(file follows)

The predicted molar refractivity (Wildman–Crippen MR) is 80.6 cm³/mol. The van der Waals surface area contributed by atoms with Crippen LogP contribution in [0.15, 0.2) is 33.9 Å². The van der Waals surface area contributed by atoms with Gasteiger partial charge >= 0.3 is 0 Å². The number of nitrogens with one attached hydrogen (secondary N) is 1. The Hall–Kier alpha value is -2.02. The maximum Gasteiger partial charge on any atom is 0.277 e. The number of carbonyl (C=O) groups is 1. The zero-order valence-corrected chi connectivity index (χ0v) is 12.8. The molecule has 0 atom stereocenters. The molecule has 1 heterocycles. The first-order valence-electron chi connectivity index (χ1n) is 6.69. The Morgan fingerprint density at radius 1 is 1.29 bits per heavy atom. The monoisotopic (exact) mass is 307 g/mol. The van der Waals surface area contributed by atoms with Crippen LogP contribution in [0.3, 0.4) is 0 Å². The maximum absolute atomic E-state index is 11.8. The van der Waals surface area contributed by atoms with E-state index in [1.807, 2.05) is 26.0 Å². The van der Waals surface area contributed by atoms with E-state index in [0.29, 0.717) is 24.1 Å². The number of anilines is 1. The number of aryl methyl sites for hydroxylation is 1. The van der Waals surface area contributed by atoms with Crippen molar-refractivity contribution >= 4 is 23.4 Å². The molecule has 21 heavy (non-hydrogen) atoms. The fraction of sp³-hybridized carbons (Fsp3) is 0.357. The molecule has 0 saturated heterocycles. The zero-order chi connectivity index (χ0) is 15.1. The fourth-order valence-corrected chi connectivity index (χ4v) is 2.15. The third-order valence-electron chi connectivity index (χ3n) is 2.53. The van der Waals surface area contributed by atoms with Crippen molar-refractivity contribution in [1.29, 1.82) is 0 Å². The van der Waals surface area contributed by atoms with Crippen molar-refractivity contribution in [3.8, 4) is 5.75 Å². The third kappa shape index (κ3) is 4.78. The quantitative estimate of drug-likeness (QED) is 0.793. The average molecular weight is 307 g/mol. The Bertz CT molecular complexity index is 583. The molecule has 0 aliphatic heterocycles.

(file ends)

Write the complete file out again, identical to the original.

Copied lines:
The predicted molar refractivity (Wildman–Crippen MR) is 80.6 cm³/mol. The van der Waals surface area contributed by atoms with Crippen LogP contribution in [0.15, 0.2) is 33.9 Å². The van der Waals surface area contributed by atoms with Gasteiger partial charge >= 0.3 is 0 Å². The number of nitrogens with one attached hydrogen (secondary N) is 1. The Hall–Kier alpha value is -2.02. The maximum Gasteiger partial charge on any atom is 0.277 e. The number of carbonyl (C=O) groups is 1. The zero-order valence-corrected chi connectivity index (χ0v) is 12.8. The molecule has 0 atom stereocenters. The molecule has 1 heterocycles. The first-order valence-electron chi connectivity index (χ1n) is 6.69. The Morgan fingerprint density at radius 1 is 1.29 bits per heavy atom. The monoisotopic (exact) mass is 307 g/mol. The van der Waals surface area contributed by atoms with Crippen LogP contribution in [0.3, 0.4) is 0 Å². The maximum absolute atomic E-state index is 11.8. The van der Waals surface area contributed by atoms with E-state index in [1.807, 2.05) is 26.0 Å². The van der Waals surface area contributed by atoms with E-state index in [0.29, 0.717) is 24.1 Å². The number of anilines is 1. The number of aryl methyl sites for hydroxylation is 1. The van der Waals surface area contributed by atoms with Crippen molar-refractivity contribution >= 4 is 23.4 Å². The molecule has 21 heavy (non-hydrogen) atoms. The fraction of sp³-hybridized carbons (Fsp3) is 0.357. The molecule has 0 saturated heterocycles. The zero-order chi connectivity index (χ0) is 15.1. The fourth-order valence-corrected chi connectivity index (χ4v) is 2.15. The third-order valence-electron chi connectivity index (χ3n) is 2.53. The van der Waals surface area contributed by atoms with Crippen molar-refractivity contribution in [1.29, 1.82) is 0 Å². The van der Waals surface area contributed by atoms with Crippen molar-refractivity contribution in [3.8, 4) is 5.75 Å². The third kappa shape index (κ3) is 4.78. The quantitative estimate of drug-likeness (QED) is 0.793. The average molecular weight is 307 g/mol. The Bertz CT molecular complexity index is 583. The molecule has 0 aliphatic heterocycles.